“The mind–body dualism has long overstayed its visit. Western science needs to advance beyond the current reductionist model to some blending of the subjective and social aspects of healing.”—John S. Haller Jr.
We conclude our week-long feature on Shadow Medicine: The Placebo in Conventional and Alternative Therapies with an excerpt, fittingly enough, from the concluding chapter. In “Reassessment,” Haller examines some of the challenges confronting alternative medicine as it tries to gain greater legitimacy as well as the need to integrate our understanding of what both alternative and conventional medicine offer:
With approximately 80 percent of the world’s population, including half the US population, using some form of [contemporary and alternative medicine] (CAM), the scientific community can no longer view these therapies as simply a fringe interest among consumers. However, because CAM therapies diverge sharply from reductionist science, the nature of their evidence and the subjective manner of their production create substantive problems for evidence-based medical knowledge. This suggests a remarkable similarity between CAM therapies and numerous nonspecific theories and practices such as psychotherapy that, although difficult to explain in terms of their modus operandi, have proven beneficial to patients. The current tension between conventional therapies and unconventional therapies represents a collision of epistemologies. For the former, disease causation constitutes the ideal form of evidence; for the latter, outcomes are of equal or greater importance. In our postmodern world, multifactorial causation has become more accepted as doctors and medical researchers adopt a more integrative role for unconventional therapies—a road that neither is straight nor accompanied by clear markers.
As the usage of homeopathy, acupuncture, herbals, chiropractic, and other CAM modalities amply demonstrate, their poor performance in clinical trials have caused little or no diminution in their popularity. They remain robust in their claims and ever anxious to expand their therapeutic applications. Even with increased consumer interest, however, only a small number of CAM therapies are expected to achieve legitimacy alongside conventional medicine. Unlike biomedicine, which is constantly justifying its existence through replication and evidence-based research, most CAM modalities have yet to prove their efficacy or replicability, standing firmly on a static set of principles and practices that appear to “work,” albeit only marginally better than the placebo. To date, only a few have been able to build a scientific explanation for their efficacy. And for those that have achieved this status, the outcome has not always been to their benefit. The fact that the management of chronic disease constitutes 78 percent of medical expenditures in the United States explains why conventional medicine has been so aggressive in fighting CAM and, where possible, co-opting its more effective therapies.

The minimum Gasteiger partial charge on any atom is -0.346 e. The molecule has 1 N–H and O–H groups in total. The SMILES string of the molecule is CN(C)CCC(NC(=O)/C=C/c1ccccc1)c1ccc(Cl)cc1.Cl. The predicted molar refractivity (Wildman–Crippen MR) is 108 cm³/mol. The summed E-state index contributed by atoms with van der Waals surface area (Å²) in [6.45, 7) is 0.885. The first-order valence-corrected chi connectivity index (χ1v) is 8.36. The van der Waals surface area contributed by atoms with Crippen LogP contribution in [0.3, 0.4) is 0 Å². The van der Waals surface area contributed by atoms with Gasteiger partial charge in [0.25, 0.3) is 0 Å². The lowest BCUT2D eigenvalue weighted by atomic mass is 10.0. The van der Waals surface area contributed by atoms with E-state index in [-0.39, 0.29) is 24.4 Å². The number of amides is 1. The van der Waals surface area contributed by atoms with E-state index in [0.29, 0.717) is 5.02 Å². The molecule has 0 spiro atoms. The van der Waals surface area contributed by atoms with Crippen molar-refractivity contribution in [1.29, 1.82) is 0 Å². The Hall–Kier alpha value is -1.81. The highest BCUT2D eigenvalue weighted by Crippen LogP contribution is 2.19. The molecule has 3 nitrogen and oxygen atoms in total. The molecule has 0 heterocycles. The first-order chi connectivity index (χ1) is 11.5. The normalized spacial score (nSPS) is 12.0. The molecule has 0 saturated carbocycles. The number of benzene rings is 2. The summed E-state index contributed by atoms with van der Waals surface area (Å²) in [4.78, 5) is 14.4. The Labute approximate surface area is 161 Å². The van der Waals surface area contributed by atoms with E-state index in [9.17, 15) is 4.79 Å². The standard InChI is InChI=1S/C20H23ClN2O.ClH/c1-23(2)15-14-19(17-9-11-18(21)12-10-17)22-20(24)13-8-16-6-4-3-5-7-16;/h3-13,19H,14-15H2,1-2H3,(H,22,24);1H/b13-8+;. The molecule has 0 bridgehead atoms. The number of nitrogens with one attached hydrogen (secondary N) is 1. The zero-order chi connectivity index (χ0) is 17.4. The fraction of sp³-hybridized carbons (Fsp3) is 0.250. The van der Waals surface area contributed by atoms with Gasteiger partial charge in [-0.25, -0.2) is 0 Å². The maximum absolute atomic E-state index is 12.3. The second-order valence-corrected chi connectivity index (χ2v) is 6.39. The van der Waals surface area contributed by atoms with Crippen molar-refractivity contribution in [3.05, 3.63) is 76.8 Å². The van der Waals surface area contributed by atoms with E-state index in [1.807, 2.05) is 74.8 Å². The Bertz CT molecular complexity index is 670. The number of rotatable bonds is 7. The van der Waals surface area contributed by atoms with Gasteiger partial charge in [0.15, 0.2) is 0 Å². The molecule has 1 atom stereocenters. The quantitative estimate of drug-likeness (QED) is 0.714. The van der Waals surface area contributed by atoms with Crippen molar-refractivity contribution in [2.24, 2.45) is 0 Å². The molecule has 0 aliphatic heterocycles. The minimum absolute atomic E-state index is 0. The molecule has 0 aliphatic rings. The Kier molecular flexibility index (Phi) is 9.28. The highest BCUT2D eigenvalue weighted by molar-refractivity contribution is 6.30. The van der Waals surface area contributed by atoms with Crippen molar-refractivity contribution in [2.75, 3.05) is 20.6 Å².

To the extent that CAM therapies choose to seek third-party approval, they can be expected to institute some degree of standardized training and professionalization. This translates into a need to demonstrate not only a sense of stability, but one of replication—the ultimate test of their working truths. But the issues don’t end there. How is it, ask skeptics, that millions of Americans can still believe in meridians, crystals, auras, chakras, and water memory to cure disease? Worse still, how can those same individuals demand that the federal government spend taxpayer dollars to investigate modalities that defy the normative laws of science? Should there be a clear dividing line between biomedical and nonreductionist systems, or is this distinction determined by time, place, and attitude? How do CAM modalities use and abuse science? When is enough known to conclude that a practice is worthless? Do individuals have the right to demand that their health-care plans supply them with the therapy they desire? Should society be burdened with paying for treatments that are neither safe nor proven effective? Should druggists advise or caution purchasers concerning their choice of alternative medications? Is it really medicine if it has not been tested by the RCT? Will integration of EBM with alternative medicine enhance health care or simply appease patients or both? Should an evidence-based approval process be required for all CAM systems? Is there any substitute for science-based evaluation?